By now most of you have heard the not-so-startling news that in 2007, when anti-war (Catholic Worker) and pro-gay (Soulforce) demonstrators dared to set their big toes on the campus of Notre Dame, they suffered no legal repercussions whatsoever. They were arrested, processed, released - and that was that! No trial, no specter of fines or jail sentences hanging over their heads.
Contrast that to the treatment meted out to those who protested on-campus the honors bestowed upon the Messiah Most Miserable in May 2009. This group is known as the ND 88 (although one of them has since passed away). They were no more violent than were Soulforce or the Catholic Worker people, yet they are being treated much more harshly. Why?
Father Jenkins made an interesting statement regarding campus policy towards on-campus demonstrations. He stated, "The University cannot have one set of rules for causes we oppose, and another more lenient set of rules for causes we support. We have one consistent set of rules for demonstrations on campus – no matter the cause." Alrighty, then! Here's my humble suggestion, Father Jenkins! Treat the ND 88 no differently than you treated the protesters from 2007! After all, you don't distinguish between causes - right? Moreover, let's have no more baloney about you not having the ability to make the charges against the ND 88 be dismissed. You certainly had that ability back in 2007 - it didn't just go away!
Well, it turns out that my suggestion is not the first. William Dempsey of the Sycamore Trust has pursued discussions with the University about these matters. When the Trust made apparent the discrepancy of treatment meted out to the demonstrators, the university stated that "this discussion is no longer serving any purpose from our perspective." In other words, they acknowledge that their hypocrisy is now well-documented.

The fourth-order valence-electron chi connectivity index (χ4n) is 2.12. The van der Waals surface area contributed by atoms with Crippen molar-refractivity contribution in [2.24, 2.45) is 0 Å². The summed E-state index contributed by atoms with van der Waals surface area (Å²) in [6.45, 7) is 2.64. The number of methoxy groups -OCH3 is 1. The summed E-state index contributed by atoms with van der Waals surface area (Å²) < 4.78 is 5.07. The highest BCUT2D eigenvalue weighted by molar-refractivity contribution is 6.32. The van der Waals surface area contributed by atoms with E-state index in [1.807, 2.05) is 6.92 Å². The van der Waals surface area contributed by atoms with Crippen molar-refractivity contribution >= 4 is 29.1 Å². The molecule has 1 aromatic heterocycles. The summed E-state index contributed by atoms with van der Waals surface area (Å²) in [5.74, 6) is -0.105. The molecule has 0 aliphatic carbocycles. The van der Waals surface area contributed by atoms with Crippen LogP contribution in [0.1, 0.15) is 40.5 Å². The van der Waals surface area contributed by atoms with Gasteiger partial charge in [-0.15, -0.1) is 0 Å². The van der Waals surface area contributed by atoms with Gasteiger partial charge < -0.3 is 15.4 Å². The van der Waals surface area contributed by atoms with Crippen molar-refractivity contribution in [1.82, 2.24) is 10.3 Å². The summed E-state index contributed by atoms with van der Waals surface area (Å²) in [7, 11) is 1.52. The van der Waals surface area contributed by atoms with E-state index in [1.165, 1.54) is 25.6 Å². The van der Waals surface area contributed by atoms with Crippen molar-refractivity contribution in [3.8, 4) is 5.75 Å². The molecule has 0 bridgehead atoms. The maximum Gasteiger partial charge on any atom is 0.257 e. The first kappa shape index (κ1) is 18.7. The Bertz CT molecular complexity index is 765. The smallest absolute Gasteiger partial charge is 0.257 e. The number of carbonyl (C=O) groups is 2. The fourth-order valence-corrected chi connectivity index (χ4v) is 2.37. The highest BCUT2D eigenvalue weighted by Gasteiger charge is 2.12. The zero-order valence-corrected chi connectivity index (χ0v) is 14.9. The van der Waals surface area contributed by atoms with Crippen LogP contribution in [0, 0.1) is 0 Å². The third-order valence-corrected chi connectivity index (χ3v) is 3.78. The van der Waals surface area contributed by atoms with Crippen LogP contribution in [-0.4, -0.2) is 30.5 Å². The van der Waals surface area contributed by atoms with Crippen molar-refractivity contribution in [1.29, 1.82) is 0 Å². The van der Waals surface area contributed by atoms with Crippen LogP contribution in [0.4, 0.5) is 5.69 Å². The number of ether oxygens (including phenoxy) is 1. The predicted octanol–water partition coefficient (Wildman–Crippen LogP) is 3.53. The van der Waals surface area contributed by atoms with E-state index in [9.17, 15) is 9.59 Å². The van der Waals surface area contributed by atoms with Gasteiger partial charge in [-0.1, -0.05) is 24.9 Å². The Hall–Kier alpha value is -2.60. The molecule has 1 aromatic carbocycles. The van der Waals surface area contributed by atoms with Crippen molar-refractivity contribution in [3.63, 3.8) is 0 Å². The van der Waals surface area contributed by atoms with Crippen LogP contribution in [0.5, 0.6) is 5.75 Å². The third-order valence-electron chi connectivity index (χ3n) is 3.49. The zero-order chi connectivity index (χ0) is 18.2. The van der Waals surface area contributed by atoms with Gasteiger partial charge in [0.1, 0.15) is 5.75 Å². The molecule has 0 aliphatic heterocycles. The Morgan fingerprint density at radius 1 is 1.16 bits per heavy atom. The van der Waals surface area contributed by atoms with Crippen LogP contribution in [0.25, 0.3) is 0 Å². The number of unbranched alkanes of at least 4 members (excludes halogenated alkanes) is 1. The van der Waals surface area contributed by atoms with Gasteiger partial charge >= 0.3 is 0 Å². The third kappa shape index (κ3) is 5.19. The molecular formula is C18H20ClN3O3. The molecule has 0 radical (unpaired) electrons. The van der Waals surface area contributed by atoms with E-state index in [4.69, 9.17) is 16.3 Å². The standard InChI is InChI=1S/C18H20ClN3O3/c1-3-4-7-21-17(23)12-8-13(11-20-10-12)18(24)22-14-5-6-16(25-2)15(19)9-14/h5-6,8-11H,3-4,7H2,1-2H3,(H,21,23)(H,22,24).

The Trust then says that "the mystery of the University’s attitude toward the pro-life demonstrators deepens." However, it really is no mystery; it's something much uglier. The "attitude" goes way back to the days of Father Hesbergh and the Land O' Lakes Statement. It goes back to the days when Hesbergh let Msgr Jack Egan take refuge on the campus, after the latter's ouster from the Archdiocese of Chicago.
Chicago! Oh! Are light bulbs starting to shine? Msgr Jack Egan and another were the two men who brought into existence the Campaign for Human Development; later, the word "Catholic" was attached to the front of that name. Who was that other individual? Saul Alinsky! Alinsky himself, the grand-daddy of "community organizing", had a pivotal influence upon the Messiah Most Miserable. Therefore, when Obama came to Notre Dame, it was not just the mere appearance of the President of the United States, but the star pupil of Saul Alinsky. Now the disparity of treatment between the ND 88 and the 2007 protesters (and the latter were progressives, by the way) now seems rather logical. For that reason, the disparity is all the more unscrupulous and disingenuous, but logical in its own perverse way.